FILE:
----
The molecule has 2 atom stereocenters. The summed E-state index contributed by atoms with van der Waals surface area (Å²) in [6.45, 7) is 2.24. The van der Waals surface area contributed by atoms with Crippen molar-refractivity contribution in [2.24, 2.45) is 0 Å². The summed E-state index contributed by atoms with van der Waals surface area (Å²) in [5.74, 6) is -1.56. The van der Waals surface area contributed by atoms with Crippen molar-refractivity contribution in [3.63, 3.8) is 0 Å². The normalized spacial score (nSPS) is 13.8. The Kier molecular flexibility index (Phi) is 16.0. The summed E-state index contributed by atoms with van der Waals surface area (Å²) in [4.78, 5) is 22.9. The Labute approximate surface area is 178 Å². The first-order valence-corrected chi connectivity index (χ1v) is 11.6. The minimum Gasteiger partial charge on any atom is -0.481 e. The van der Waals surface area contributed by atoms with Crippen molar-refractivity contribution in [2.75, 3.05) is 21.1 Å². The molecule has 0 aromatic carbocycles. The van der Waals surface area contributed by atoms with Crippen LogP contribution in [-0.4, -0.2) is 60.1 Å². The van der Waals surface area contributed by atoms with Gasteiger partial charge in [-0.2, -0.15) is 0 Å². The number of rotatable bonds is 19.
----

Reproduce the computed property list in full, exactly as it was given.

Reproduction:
The molecule has 2 atom stereocenters. The summed E-state index contributed by atoms with van der Waals surface area (Å²) in [6.45, 7) is 2.24. The van der Waals surface area contributed by atoms with Crippen molar-refractivity contribution in [2.24, 2.45) is 0 Å². The summed E-state index contributed by atoms with van der Waals surface area (Å²) in [5.74, 6) is -1.56. The van der Waals surface area contributed by atoms with Crippen molar-refractivity contribution in [3.63, 3.8) is 0 Å². The normalized spacial score (nSPS) is 13.8. The Kier molecular flexibility index (Phi) is 16.0. The summed E-state index contributed by atoms with van der Waals surface area (Å²) in [4.78, 5) is 22.9. The Labute approximate surface area is 178 Å². The first-order valence-corrected chi connectivity index (χ1v) is 11.6. The minimum Gasteiger partial charge on any atom is -0.481 e. The van der Waals surface area contributed by atoms with Crippen molar-refractivity contribution in [2.75, 3.05) is 21.1 Å². The molecule has 0 aromatic carbocycles. The van der Waals surface area contributed by atoms with Crippen LogP contribution in [-0.4, -0.2) is 60.1 Å². The van der Waals surface area contributed by atoms with Gasteiger partial charge in [-0.2, -0.15) is 0 Å². The number of rotatable bonds is 19.